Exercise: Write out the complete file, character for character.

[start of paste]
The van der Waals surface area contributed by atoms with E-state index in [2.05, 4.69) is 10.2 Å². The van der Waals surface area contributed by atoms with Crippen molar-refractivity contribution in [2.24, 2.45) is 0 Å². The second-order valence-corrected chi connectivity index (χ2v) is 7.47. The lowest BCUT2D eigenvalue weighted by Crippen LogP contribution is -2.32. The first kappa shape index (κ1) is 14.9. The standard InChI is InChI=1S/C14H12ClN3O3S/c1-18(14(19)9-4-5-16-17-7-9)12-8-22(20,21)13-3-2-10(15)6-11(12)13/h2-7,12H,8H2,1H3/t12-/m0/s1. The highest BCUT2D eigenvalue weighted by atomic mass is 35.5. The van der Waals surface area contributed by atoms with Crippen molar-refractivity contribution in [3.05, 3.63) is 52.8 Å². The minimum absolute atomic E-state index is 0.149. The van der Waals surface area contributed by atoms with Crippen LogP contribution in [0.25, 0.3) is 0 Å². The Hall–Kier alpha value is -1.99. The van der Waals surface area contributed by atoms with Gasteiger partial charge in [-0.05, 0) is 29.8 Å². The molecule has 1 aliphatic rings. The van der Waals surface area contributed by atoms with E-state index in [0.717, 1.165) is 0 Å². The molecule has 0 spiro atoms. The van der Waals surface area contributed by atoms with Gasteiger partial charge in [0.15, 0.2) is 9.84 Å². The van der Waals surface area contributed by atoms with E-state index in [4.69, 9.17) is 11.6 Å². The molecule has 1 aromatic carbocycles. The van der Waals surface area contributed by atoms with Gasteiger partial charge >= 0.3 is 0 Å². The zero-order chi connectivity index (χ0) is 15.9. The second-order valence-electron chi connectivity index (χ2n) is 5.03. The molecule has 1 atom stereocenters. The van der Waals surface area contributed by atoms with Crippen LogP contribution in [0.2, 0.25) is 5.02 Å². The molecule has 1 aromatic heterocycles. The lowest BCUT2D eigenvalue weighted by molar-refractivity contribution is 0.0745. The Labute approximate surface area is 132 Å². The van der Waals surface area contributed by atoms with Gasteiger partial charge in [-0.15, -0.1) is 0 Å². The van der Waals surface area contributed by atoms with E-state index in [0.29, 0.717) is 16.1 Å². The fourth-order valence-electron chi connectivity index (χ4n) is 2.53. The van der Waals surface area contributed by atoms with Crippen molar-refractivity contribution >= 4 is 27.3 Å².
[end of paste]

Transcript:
The van der Waals surface area contributed by atoms with E-state index in [2.05, 4.69) is 10.2 Å². The van der Waals surface area contributed by atoms with Crippen molar-refractivity contribution in [2.24, 2.45) is 0 Å². The second-order valence-corrected chi connectivity index (χ2v) is 7.47. The lowest BCUT2D eigenvalue weighted by Crippen LogP contribution is -2.32. The first kappa shape index (κ1) is 14.9. The standard InChI is InChI=1S/C14H12ClN3O3S/c1-18(14(19)9-4-5-16-17-7-9)12-8-22(20,21)13-3-2-10(15)6-11(12)13/h2-7,12H,8H2,1H3/t12-/m0/s1. The highest BCUT2D eigenvalue weighted by atomic mass is 35.5. The van der Waals surface area contributed by atoms with Crippen molar-refractivity contribution in [3.05, 3.63) is 52.8 Å². The minimum absolute atomic E-state index is 0.149. The van der Waals surface area contributed by atoms with Crippen LogP contribution in [0.25, 0.3) is 0 Å². The Hall–Kier alpha value is -1.99. The van der Waals surface area contributed by atoms with Gasteiger partial charge in [-0.05, 0) is 29.8 Å². The molecule has 1 aliphatic rings. The van der Waals surface area contributed by atoms with E-state index in [0.717, 1.165) is 0 Å². The molecule has 0 spiro atoms. The van der Waals surface area contributed by atoms with Gasteiger partial charge in [0.15, 0.2) is 9.84 Å². The van der Waals surface area contributed by atoms with E-state index in [4.69, 9.17) is 11.6 Å². The molecule has 1 aromatic carbocycles. The van der Waals surface area contributed by atoms with Gasteiger partial charge >= 0.3 is 0 Å². The zero-order chi connectivity index (χ0) is 15.9. The second-order valence-electron chi connectivity index (χ2n) is 5.03. The molecule has 1 atom stereocenters. The van der Waals surface area contributed by atoms with Crippen LogP contribution in [0.2, 0.25) is 5.02 Å². The molecule has 1 aromatic heterocycles. The lowest BCUT2D eigenvalue weighted by molar-refractivity contribution is 0.0745. The Labute approximate surface area is 132 Å². The van der Waals surface area contributed by atoms with Gasteiger partial charge in [-0.15, -0.1) is 0 Å². The van der Waals surface area contributed by atoms with E-state index in [0.29, 0.717) is 16.1 Å². The fourth-order valence-electron chi connectivity index (χ4n) is 2.53. The van der Waals surface area contributed by atoms with Crippen molar-refractivity contribution >= 4 is 27.3 Å².